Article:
LinkedIn has quickly become an staple in for the job search and you will find countless resources explaining how to create a professional profile. Having a solid profile is a greatstart and all, but that is just the beginning. Here are my top 5 favorite uses for LinkedIn for those seeking jobs or exploring career options:
5. Resume development: who better to tell you what to talk about than people who are currently doing the job?
You need to adapt your resume to the specific position to which you are applying. If the job posting does not give enough information to do this, try using the Advance Search feature to find the profile of someone who has a similar job title in the same/competing company. If their profile is complete, you will be able to see how they describe the position and any specific skills or contributions may be detailed. These are things you may wish to address on your own document. Or, you may learn about certifications or additional trainings that may prove useful to you in your own professional development.
4. The Alumni page: even the people who slept through class may be able to teach you something now
There are a lot of things you can do on this page, but one of my favorites is to search for fellow AU graduates with your major to identify possible career options and/or companies to pursue. Especially for majors that offer a variety of career options, this may be a way to narrow down your focus or identify specific companies to research and target in your search for internships or full-time positions. It is also a great way to connect with fellow alumni and begin networking into positions.
3. Research your interviewer: you wouldn’t show up to a blind date without Googling the person would you?
If you receive a request for an interview be sure to find out with whom you will be interviewing. This is your chance to do a little research into this person/persons to learn more about areas of similarity or topics you may want to bring up during the interview. For instance, if she has a lot of information about her volunteer efforts with the American Cancer Society and you have taken part in a fundraiser to race for the ACS than you definitely want to bring that up during the interview to find a common area of interest that will catch his/her attention. Now there is a fine line between research and sounding like a stalker, so try not to mention anything too personal that may make them uncomfortable.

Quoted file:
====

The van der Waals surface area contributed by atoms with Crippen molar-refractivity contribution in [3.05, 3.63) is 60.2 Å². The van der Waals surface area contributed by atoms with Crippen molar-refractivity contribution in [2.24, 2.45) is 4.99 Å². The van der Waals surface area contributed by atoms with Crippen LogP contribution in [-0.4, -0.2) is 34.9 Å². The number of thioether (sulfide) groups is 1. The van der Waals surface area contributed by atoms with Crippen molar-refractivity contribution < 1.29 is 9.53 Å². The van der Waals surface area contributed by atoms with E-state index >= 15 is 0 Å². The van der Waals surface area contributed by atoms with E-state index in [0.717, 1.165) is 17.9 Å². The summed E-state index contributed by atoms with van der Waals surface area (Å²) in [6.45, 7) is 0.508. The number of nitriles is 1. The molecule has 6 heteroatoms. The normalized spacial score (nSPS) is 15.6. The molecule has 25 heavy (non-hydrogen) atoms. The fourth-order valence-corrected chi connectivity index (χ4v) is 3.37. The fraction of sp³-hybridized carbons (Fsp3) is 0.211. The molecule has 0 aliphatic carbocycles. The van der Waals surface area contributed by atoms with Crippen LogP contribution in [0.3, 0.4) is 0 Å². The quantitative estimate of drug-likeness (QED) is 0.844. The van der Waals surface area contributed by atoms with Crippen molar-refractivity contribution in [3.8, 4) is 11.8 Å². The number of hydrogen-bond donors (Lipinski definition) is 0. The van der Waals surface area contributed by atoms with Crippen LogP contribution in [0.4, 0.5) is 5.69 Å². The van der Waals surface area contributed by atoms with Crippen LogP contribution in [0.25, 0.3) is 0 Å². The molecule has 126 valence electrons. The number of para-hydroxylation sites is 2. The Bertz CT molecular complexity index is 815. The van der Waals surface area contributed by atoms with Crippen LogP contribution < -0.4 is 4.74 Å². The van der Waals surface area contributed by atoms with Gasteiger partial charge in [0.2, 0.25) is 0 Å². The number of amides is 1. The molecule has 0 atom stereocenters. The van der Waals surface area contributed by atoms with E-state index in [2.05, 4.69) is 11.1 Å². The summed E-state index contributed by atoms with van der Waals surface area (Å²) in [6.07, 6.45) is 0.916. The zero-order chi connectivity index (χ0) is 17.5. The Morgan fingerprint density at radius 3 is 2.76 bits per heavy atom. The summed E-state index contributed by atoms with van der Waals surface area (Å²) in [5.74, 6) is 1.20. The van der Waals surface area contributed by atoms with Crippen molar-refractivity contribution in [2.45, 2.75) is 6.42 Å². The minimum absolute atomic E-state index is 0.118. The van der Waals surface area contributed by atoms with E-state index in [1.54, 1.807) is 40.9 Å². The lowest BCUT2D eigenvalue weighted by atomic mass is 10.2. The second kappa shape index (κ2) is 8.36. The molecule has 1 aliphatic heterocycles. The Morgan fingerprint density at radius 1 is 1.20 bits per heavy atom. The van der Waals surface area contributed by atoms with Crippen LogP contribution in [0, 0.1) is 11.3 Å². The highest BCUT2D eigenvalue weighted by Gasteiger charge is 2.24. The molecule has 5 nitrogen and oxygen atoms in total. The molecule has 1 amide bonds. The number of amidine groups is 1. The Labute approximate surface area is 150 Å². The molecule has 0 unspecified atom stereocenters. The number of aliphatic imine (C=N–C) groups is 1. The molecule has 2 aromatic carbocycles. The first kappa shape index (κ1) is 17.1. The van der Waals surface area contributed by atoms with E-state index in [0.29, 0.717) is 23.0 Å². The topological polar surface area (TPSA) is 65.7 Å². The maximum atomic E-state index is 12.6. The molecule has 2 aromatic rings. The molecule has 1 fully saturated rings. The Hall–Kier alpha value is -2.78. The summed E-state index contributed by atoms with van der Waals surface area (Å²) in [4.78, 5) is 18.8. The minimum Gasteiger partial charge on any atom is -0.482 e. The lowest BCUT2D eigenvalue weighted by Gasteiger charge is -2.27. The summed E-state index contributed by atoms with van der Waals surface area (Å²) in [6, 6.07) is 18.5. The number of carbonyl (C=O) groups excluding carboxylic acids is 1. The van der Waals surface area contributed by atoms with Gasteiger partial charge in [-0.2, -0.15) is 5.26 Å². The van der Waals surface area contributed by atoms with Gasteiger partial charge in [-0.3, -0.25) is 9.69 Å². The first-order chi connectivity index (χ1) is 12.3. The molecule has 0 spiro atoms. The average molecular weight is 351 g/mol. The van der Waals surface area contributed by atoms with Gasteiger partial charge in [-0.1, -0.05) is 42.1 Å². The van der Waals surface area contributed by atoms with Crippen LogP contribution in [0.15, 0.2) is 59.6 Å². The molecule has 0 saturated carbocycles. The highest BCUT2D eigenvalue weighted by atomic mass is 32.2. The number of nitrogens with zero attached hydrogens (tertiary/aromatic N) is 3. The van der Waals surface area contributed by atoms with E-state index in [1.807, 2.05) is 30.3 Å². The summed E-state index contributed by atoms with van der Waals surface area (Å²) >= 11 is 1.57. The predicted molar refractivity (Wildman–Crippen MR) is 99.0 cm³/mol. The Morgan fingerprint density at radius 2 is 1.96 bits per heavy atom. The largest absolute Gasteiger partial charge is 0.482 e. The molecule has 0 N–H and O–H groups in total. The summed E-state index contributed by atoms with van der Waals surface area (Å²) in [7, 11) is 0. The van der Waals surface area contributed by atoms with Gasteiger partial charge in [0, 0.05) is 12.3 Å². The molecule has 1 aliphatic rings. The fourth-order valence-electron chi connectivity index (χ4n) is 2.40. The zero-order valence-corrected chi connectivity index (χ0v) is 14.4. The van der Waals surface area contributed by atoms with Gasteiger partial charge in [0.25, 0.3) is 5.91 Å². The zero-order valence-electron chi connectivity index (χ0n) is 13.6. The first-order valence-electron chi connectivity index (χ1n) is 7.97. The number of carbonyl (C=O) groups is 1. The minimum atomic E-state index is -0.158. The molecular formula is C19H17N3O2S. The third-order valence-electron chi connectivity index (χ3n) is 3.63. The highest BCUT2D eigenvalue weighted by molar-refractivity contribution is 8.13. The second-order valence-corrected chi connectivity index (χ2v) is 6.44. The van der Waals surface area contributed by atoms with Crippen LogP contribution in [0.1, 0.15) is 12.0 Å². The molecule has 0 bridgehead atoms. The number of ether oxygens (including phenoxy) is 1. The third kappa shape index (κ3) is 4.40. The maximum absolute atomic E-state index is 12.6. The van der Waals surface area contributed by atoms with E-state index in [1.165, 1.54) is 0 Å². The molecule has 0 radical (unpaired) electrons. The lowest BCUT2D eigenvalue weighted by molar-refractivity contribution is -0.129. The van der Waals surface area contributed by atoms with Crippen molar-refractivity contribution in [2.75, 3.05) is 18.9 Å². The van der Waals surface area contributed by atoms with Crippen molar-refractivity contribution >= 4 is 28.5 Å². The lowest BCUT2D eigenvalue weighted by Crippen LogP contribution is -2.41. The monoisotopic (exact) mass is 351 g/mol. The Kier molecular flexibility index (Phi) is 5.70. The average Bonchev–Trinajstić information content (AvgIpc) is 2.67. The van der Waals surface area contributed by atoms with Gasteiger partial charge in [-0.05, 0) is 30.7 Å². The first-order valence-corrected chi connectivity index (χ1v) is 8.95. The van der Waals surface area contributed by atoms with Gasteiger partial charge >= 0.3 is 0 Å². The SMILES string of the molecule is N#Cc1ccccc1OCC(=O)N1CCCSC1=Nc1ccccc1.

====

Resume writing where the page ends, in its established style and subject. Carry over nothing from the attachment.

2. Groups: your free access to experts and professional development…what more could you want?
No matter where you are in your career…haven’t even begun or a seasoned professional, group membership in LinkedIn can be very valuable in your professional development. Don’t be afraid to join groups of interest or part of your professional associations and contribute to the conversation. Please do not be “that person” who goes into a group and has your first interaction consist of you asking for a job. No one likes that person and rarely is that effective. Instead, lend your opinion to the questions of others or pose questions concerning your own career interests or class projects. Asking for advice and information is always appreciated. Also, there are always posts linking to new research and articles of interest which could be very beneficial to you as well, so be sure to stay involved.
1.NETWORK…strategically: seriously, you had to see this coming people
It is not enough to just be on LinkedIn, you must use it effectively. Once you have built your profile and started connecting to people, start your networking by sending a message to someone who either works in a company or position of interest. Again, NO NOT ASK FOR A JOB! Instead ask for information and advice. Everyone’s favorite topic is themselves, so don’t be afraid to stroke their ego a little. If possible, ask to meet face-to-face or over the phone to engage in an informational interview. After your discussion ask to stay in contact or if there is someone else they know that may be willing to meet. This technique can often land in a position or at the very least be a valuable learning experience. Contacting alumni or people in higher positions in the company are typically your best option since they are more likely to want to help and less likely to view you as a threat.
This is just a sampling of what you can do with this valuable tool, what additional uses have you found that you would like to share?
Written by Addye Buckley-Burnell
Assistant Director of Career Development